A distraught daughter was “absolutely appalled” after her mother lay on the kitchen floor in agony with a broken leg for nearly two hours waiting for an ambulance.
Joan Wright, of Willow Tree Gardens, Hillmorton, slipped while making Sunday dinner and broke her femur – the largest bone in the body.
The 74-year-old grandmother, who has leukaemia, chronic asthma and osteoporosis, managed to crawl to her mobile phone and contact her granddaughter who called an ambulance.
“My mum laid there practically dying on the kitchen floor and the ambulance took one hour and 45 minutes to arrive,” daughter Vicky said.
“I’ve got no faith in the service any more. What with mum’s leukaemia and breaking the biggest bone in her body, it really was a life-or-death situation. I’m disgusted that they are putting people’s lives at risk,” she said.
A First Responder was sent to Joan within seven minutes of her granddaughter’s call and heard Joan screaming as she drove towards her house.
She was on oxygen in the trauma ward and we didn’t know if she would make itVicky Michael
The volunteer First Responder called for an ambulance four times as she was told one was on its way – but it failed to show up.
An ambulance finally arrived at 4pm - one hour and 45 minutes later. When Vicky questioned the crew, she said they told her they had only received the message 20 minutes before arriving, and that three crews were on a break from 2.30pm to 3.30pm.
Vicky said: “Something went wrong that day and we want answers. We nearly lost mum because all the trauma brought on an asthma attack when she was at the hospital.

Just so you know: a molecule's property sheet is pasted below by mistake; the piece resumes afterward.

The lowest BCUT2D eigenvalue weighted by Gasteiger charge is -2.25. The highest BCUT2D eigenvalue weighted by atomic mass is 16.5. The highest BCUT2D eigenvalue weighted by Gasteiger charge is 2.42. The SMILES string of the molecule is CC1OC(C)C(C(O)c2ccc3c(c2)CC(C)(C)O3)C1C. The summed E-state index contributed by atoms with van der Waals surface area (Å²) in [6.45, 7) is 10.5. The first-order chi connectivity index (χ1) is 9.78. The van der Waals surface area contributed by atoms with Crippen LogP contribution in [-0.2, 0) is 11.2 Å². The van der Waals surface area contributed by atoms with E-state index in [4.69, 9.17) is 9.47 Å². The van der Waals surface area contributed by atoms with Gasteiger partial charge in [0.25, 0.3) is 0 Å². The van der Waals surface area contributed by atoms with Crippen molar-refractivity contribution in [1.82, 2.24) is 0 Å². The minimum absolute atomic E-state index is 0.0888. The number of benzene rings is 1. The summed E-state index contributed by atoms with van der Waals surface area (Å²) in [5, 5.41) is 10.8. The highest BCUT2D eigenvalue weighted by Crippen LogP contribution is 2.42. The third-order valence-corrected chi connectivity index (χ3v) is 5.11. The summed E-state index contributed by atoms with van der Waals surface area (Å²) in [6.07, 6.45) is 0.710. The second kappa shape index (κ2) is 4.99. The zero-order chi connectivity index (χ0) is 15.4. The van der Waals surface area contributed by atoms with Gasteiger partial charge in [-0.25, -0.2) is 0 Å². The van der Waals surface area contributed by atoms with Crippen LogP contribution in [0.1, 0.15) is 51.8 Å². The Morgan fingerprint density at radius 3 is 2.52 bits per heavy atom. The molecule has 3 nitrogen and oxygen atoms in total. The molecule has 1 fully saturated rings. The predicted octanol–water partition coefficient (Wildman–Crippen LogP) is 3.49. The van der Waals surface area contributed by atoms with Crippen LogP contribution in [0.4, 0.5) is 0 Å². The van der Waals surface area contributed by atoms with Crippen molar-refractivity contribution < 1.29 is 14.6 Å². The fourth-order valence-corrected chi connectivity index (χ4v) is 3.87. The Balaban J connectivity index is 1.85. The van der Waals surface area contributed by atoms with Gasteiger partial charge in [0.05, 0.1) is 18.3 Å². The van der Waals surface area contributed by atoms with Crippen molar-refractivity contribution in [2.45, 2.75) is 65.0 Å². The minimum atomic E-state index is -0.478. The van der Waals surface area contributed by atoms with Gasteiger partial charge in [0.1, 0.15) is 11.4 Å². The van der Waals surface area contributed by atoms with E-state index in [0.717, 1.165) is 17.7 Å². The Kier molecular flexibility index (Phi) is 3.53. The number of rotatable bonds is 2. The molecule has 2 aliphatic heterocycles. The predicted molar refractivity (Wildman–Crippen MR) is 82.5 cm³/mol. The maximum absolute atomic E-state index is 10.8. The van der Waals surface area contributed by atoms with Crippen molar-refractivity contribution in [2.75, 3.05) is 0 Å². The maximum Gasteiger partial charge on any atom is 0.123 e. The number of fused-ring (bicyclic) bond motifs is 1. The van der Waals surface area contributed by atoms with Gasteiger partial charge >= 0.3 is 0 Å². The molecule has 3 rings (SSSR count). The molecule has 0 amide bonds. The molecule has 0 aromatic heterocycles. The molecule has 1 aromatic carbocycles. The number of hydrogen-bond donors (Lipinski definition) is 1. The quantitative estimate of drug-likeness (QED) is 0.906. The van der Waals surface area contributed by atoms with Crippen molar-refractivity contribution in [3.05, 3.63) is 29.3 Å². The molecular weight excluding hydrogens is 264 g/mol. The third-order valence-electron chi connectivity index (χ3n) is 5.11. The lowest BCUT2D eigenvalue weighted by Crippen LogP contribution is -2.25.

“She was on oxygen in the trauma ward and we didn’t know if she would make it.
“You only get one mum and she’s so special. She’s had metal pins put in from her waist down to her leg.”
A West Midlands Ambulance Service spokesman said: “We can confirm that we received a call to attend an address in Hillmorton on February 8 at 2.16pm.
“A paramedic was on scene within seven minutes of the call and provided treatment, pain relief and care to the patient.
“Unfortunately, due to very high demand at the time - up 20 per cent on what we would normally expect - it did take longer than we would have hoped to get an ambulance to the patient for which we apologise.
“An ambulance that had been dispatched had to be diverted to a more seriously injured patient who had a life threatening condition.”
West Midlands Ambulance Service insisted that no crews were on a break during this time and they had been called to other emergencies.